One of the more coveted players in the 2013 NBA free agency period is undoubtedly Andre Iguodala, who has the Denver Nuggets trying to re-sign him, but also the Atlanta Hawks, Detroit Pistons, Golden State Warriors, New Orleans Pelicans and Sacramento Kings hoping to convince him to join them.
It seems Iguodala is planning on making his decision quickly, meeting with all of the teams in a very short period of time. Iguodala played just one season for the Nuggets on a $14.9 million contract. With nine NBA seasons in the bag and soon hitting 30, he knows that he might have to take a slight paycut, which means to something around $11-12 million a year, but his main concern is playing for a contending team.
The Nuggets seemed like one that’ll go deep in the postseason last year, finishing on an incredible strong ride with a franchise-record 57-25, but an injury to Danilo Gallinari and not matching up well with the Golden State Warriors thereafter led to a shocking first round exit, that also got George Karl fired.
According to Ty Lawson, Iguodala is making it quite clear he wants to stay.
He’s been working out up here. Normally, if you don’t want to go back to somewhere, you won’t go back at all. So, he’s been working out here. We’ll be in his top one or two. I still try and sell him on it. It was a hard sell when we didn’t have a GM or a coach, but now we do, so I’m going to be back at it again.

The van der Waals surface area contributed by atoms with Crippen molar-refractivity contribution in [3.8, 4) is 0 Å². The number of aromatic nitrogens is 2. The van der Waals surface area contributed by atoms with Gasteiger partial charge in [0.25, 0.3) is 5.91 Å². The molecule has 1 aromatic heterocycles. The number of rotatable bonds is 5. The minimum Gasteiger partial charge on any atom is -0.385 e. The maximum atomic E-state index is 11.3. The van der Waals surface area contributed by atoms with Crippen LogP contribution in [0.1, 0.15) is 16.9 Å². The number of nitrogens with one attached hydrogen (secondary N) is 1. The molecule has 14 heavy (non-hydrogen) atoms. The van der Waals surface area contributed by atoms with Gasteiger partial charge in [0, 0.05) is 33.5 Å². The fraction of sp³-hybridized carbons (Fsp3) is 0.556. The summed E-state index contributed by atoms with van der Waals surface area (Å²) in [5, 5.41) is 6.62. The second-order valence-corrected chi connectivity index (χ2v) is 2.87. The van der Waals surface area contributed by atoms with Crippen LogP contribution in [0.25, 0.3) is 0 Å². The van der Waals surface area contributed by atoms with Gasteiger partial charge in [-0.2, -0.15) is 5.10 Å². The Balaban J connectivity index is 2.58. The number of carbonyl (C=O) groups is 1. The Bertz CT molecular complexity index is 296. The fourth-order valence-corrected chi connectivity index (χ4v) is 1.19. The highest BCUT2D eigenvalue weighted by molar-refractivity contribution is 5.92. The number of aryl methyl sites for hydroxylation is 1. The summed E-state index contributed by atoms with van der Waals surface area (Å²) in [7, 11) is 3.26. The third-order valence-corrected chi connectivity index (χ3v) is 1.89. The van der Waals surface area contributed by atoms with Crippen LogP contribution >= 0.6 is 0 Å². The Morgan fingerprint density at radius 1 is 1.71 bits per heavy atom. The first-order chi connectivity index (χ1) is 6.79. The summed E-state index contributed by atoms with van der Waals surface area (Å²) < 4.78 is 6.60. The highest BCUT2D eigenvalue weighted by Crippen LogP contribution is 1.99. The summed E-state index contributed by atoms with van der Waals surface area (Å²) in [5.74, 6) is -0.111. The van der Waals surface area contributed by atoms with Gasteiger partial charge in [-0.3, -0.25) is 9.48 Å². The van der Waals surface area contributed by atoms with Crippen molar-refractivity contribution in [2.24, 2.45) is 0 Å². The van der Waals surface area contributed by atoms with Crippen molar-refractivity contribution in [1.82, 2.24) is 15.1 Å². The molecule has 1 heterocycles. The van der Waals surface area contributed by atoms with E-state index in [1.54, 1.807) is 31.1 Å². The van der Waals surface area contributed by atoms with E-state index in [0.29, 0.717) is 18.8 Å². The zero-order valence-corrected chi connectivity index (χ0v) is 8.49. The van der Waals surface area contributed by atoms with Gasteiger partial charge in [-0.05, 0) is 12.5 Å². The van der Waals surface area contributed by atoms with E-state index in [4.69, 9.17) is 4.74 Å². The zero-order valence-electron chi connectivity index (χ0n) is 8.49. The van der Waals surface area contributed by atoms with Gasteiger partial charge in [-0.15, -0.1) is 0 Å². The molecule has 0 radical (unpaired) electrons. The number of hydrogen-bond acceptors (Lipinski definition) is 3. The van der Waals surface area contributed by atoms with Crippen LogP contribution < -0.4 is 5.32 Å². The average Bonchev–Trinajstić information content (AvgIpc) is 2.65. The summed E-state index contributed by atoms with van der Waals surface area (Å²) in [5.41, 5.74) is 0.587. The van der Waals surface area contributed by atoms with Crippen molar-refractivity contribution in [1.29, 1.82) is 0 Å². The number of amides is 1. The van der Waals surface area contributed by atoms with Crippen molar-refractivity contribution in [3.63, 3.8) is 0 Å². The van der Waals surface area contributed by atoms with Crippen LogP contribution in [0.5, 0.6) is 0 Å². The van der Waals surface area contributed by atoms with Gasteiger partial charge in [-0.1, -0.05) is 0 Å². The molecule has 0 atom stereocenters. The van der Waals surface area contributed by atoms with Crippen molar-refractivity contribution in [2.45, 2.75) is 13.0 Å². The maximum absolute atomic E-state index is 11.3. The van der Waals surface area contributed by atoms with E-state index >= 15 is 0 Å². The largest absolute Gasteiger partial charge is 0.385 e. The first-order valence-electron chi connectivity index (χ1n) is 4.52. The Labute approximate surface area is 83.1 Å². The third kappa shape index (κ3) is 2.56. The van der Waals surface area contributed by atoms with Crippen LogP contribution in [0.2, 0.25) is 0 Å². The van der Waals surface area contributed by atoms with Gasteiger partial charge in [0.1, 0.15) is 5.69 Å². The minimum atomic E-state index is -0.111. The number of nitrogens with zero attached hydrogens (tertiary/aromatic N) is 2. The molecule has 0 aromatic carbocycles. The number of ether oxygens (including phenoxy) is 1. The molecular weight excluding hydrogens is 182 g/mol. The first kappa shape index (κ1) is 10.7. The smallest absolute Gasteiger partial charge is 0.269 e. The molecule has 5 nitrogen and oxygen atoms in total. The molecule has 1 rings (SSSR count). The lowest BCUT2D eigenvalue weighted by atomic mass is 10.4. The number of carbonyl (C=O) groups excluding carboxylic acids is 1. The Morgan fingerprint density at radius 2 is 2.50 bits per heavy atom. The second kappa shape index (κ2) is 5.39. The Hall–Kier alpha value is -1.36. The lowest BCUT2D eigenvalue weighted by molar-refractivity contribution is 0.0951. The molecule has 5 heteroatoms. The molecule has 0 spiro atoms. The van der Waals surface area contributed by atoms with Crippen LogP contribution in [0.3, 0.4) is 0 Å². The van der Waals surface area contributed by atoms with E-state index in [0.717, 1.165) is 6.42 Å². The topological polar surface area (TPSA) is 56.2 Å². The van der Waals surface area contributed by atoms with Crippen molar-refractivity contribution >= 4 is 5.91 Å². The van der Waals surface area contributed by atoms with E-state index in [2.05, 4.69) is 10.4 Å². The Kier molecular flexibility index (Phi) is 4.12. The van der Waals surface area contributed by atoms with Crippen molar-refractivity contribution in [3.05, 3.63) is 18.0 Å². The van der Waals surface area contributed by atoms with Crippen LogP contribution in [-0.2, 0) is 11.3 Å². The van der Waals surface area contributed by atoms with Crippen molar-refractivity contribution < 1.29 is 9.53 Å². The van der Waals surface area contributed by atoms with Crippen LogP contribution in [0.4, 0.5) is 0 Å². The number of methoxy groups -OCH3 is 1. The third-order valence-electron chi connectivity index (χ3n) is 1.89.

On paper, the Nuggets have a deep, complete team. No superstar, but a good mix of veterans and young players, with a capable sub or more at every position on the floor. Iguodala helped toughen up the team quite a bit last season, and the Nuggets need quite a lot of his wing-defending, even more than they do his offense (averaging 13 points and 5.4 assists last season).
In terms of contention? The Golden State Warriors can give him that. The rest of the teams lineup up to meet Iguodala can pay him more money than both the Warriors and the Nuggets, but aren’t likely to reach the playoffs next season, or go very far in them. Eventually, with the difference in contracts not being that big, the chances of winning could become the deciding factor.